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Xolile Mngeni, accused of murdering honeymooner Anni Dewani, is to undergo brain scans to see whether he is psychologically fit to stand trial, his lawyer Matthews Dayimani said on Friday.
“This chap is going for scans on Tuesday and May 21. The doctor is going to give us an updated report in order for us to make an informed decision on whether to proceed with the application (to refer him for observation),” he told Sapa.
“These are the final scans. We have to make our decision quickly before the end of the month. Time is running out, so to speak.”
Mngeni was diagnosed with a malignant brain tumour last year and underwent surgery and chemotherapy. His health cast doubt over whether he would be able to stand trial, or if charges would be withdrawn against him. The decision was made soon after to continue proceedings against him and co-accused Mziwamadoda Qwabe.
The two appeared in the Western Cape High Court on Friday for the continuation of their pre-trial conference.
Mngeni looked thin and trembled slightly. Dayimani was caught in traffic and unable to be at his client's side.
Judge Andre le Grange went ahead without him and postponed the matter to next Friday to give Qwabe's new lawyer Ken Klopper adequate time to receive instructions.
The National Prosecuting Authority's Eric Ntabazalila said the defence would have to approach Judge President John Hlophe if it wanted to make an application for Mngeni to be referred for observation in terms of the Criminal Procedure Act.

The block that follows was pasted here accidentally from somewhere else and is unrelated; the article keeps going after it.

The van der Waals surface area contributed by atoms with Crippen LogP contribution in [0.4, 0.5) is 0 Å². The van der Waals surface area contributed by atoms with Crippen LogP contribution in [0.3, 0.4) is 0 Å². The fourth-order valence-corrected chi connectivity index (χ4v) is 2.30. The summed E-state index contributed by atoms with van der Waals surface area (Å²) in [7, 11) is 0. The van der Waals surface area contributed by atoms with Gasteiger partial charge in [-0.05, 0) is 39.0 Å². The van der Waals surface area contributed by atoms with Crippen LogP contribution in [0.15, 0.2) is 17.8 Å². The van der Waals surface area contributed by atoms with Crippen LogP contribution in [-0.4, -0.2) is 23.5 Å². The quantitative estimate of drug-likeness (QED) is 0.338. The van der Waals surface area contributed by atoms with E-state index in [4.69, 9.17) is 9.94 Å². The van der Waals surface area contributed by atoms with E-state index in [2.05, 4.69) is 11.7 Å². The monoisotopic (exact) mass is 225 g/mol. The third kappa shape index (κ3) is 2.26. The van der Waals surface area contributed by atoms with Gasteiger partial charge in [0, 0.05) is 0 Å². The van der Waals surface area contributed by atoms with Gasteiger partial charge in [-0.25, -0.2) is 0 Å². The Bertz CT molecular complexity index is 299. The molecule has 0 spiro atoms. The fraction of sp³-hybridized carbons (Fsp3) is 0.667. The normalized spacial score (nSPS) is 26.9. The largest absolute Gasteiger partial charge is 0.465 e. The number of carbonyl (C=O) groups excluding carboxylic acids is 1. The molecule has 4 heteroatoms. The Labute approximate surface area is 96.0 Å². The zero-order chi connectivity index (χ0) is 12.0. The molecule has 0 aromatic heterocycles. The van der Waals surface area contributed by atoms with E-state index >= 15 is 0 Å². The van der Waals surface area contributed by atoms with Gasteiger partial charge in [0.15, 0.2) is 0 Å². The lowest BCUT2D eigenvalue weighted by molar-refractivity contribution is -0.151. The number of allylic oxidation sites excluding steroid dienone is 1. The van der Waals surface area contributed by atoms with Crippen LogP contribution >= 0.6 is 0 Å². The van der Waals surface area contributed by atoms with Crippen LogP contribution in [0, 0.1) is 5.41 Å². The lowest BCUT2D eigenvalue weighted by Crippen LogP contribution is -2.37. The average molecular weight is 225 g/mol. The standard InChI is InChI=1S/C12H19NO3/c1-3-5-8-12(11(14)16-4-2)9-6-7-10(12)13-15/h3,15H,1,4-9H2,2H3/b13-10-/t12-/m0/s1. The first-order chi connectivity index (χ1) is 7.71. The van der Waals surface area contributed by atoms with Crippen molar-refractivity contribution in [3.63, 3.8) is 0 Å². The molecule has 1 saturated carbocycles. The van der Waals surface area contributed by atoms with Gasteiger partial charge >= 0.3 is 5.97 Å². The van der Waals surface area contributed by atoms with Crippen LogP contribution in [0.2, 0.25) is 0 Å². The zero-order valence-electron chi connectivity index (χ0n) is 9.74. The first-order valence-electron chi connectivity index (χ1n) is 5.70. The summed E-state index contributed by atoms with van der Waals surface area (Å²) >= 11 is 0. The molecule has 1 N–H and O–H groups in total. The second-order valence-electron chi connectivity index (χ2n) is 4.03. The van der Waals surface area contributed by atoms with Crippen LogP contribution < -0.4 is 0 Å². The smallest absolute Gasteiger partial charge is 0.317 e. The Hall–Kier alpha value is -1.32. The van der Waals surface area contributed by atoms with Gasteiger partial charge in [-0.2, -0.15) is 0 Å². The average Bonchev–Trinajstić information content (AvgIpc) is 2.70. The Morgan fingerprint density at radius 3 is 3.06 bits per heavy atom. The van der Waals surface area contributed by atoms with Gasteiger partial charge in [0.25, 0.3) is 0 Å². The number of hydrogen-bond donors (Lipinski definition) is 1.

The observation was an important step in determining whether he was able to understand court proceedings, and if he was able to instruct his advocate.
The State indicated previously it would oppose such an application.
“They must put up compelling reasons. We have indicated as the State that we are prepared, however, to reconsider our position should there be such reasons,” Ntabazalila said.
If Hlophe agreed, the application would then be heard in court.
Ntabazalila refused to be drawn into what the next step would be if Mngeni was declared unfit to stand trial.
“We cannot speculate. As it stands now, his last medical report indicated he was fit.”
A possible third co-accused is Anni's husband, British businessman Shrien Dewani. The State said on Friday it would only add him as an accused once he was mentally fit. The trial was set down for July 30.
Anni, 28, was shot dead in an apparent car hijacking while she and her husband were on honeymoon in Cape Town in November 2010.
An order for Dewani's extradition was signed by the UK secretary of state in September 2011, but Britain's High Court temporarily halted the extradition on mental health grounds, saying it would be “unjust and oppressive”.
Dewani is being treated in a mental health hospital in his hometown of Bristol, western England. He would be extradited to South Africa as soon as he was fit.
Mngeni and Qwabe face charges of kidnapping, robbery with aggravating circumstances, murder, and two counts relating to the illegal possession of a firearm and ammunition.
They remain in custody. – Sapa